Mr. Mahoney and Ms. Crombie both have ties to the Liberal party. Ms. Crombie has been an active member of the party since her youth, serving as president of the University of Toronto Liberals in her undergraduate days. From 2008 to 2011, Ms. Crombie was a Liberal MP. Having sat on the transportation and infrastructure standing committee, she said she knows who the players are on the federal level. Ms. Crombie said she is also in with Ms. Wynne. "I have great connections with the premier and the premier's office and the provincial level of government," she said.

Mr. Mahoney served as a Liberal MPP from 1987 to 1995 and stayed under the party banner in 1997 when he switched to federal politics, which included a brief stint as a minister in Jean Chrétien's cabinet. He said he still has a good rapport with the federal Liberals.

As for Queen's Park, he said, "My connections at the province go right up to the top and throughout every ministry."

Ms. Crombie has characterized Mr. Mahoney as "yesterday's man" – a candidate who had his time with all levels of government but whose relationships have gone stale. But Mr. Sorbara challenged that notion, saying if elected, Mr. Mahoney will have good relationships with Queen's Park "because he knows everyone there."

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Mr. Takhar points out that Mr. Mahoney was appointed and reappointed by the current government as chair of the Workplace Safety and Insurance Board twice. Mr. Takhar sought the leadership of the Liberal party in 2013 and was backed in his bid by Ms. Crombie. He says Ms. Crombie and her opponent are so similar that it would be easy to work with either. But he endorsed Mr. Mahoney because "he has more current relationships than [Ms. Crombie] has and he has more endorsements from the MPPs."

At the end of the day, party affiliation isn't a dealbreaker, Mr. Takhar said. "It's more important if it's a person you can work with, if it's someone who is thinking about the same things you are."

That is where Brampton Mayor Susan Fennell, who is seeking re-election, stumbled, Mr. Sorbara says.

Though most of Ms. Fennell's career has been spent in local politics, in 1993 she ran in the federal election on the Progressive Conservative ticket. Mr. Sorbara described Ms. Fennell's relationship with the province as "much, much rockier" than Ms. McCallion's.

"She did not have a particularly strong ability to build effective relationships with the provincial government," he said.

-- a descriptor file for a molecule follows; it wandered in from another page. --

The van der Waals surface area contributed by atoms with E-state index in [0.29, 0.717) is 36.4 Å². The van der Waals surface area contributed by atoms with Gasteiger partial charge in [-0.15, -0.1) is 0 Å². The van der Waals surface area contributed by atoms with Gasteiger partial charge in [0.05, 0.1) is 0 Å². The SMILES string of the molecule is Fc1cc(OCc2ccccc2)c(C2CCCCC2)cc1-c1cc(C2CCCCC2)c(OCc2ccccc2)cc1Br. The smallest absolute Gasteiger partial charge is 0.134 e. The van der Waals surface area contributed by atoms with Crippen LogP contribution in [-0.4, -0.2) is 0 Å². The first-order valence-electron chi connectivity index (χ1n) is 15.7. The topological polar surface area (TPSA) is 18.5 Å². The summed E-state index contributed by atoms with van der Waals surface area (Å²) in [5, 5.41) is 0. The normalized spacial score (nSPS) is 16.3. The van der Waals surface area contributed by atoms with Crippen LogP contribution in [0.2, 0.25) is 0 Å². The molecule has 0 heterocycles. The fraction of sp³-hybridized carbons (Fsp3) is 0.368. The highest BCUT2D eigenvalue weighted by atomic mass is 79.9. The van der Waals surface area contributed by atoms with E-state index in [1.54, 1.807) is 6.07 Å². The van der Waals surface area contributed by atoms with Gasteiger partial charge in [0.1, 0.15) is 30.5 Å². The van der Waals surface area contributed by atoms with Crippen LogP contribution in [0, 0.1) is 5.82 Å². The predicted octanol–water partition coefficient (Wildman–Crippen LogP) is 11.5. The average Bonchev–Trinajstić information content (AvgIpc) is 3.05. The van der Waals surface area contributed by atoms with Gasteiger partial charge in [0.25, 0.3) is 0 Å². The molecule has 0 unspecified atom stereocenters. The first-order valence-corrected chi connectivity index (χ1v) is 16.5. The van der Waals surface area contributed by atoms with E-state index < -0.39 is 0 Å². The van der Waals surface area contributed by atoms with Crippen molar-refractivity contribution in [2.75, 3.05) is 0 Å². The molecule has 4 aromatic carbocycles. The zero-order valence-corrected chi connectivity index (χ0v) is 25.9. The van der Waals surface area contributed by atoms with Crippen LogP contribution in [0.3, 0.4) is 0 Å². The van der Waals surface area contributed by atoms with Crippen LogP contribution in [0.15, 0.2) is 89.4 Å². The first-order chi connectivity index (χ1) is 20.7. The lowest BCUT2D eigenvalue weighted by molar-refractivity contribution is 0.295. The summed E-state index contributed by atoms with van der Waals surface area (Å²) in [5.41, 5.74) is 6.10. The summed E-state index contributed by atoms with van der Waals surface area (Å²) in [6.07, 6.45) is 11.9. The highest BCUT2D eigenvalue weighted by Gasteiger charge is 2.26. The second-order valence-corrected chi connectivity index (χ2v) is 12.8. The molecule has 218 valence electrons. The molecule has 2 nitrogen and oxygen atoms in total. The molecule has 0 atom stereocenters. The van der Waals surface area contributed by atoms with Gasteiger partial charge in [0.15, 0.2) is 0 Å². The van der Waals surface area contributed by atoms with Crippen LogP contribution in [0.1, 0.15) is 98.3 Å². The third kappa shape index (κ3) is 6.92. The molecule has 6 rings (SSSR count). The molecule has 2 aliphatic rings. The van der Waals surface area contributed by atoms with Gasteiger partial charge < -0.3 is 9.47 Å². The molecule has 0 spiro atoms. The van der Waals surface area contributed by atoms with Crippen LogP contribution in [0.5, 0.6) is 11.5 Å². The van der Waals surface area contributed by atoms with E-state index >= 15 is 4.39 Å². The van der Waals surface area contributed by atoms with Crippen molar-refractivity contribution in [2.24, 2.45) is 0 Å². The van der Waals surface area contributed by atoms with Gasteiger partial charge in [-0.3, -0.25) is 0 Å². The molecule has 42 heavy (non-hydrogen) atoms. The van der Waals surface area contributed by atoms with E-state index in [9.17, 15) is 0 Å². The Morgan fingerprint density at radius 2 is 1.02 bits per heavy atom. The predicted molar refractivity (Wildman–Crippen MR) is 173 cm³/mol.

Ms. Jeffrey, who represented the Brampton Centre and then Brampton-Springdale riding at Queen's Park and most recently served as Minister of Municipal Affairs, had a "terrible relationship" with Ms. Fennell, Mr. Sorbara said. Ms. Fennell's opponents have blamed perceived hostility between the two for a lack of major progress on a number of files, including transit.

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The perception of Ms. Fennell as being strongly partisan was seen across departments, according to one former Liberal official. With Ms. McCallion, he said, "You always knew that what she was talking about was what Hazel thought rather than what would benefit her politically. Whereas that was not the sense really in Brampton."

While Ms. Jeffrey is known to be close to Ms. Wynne and served in her cabinet, her Liberal stripes don't mean that every project she has on her wish list will be funded by the province if she's elected, Mr. Sorbara said.

"They're not going to build a subway to Brampton because Linda's there. When Linda needs to make a case for something, she will know who to talk to and she'll know how the system works," Mr. Sorbara said. "When issues arise, because of the personal relationship, the quality of the dialogue will be better."

For that reason, it made more sense for Ms. McCallion, rather than Toronto Mayor Rob Ford – who has never had a warm relationship with the province – to steer the ship this past winter when GTA mayors united to request ice storm relief funds from Queen's Park. This united regional approach could become even more common if a slate of Liberal mayors is elected in the 905.

A former Liberal official told The Globe and Mail he anticipates more co-ordinated plays like that in the future, and a stronger political alignment would only help the cause.

"What was interesting on that was it was Mississauga-Hazel led. Obviously the region really needs that and it'll be interesting to see who takes up that role now," he said.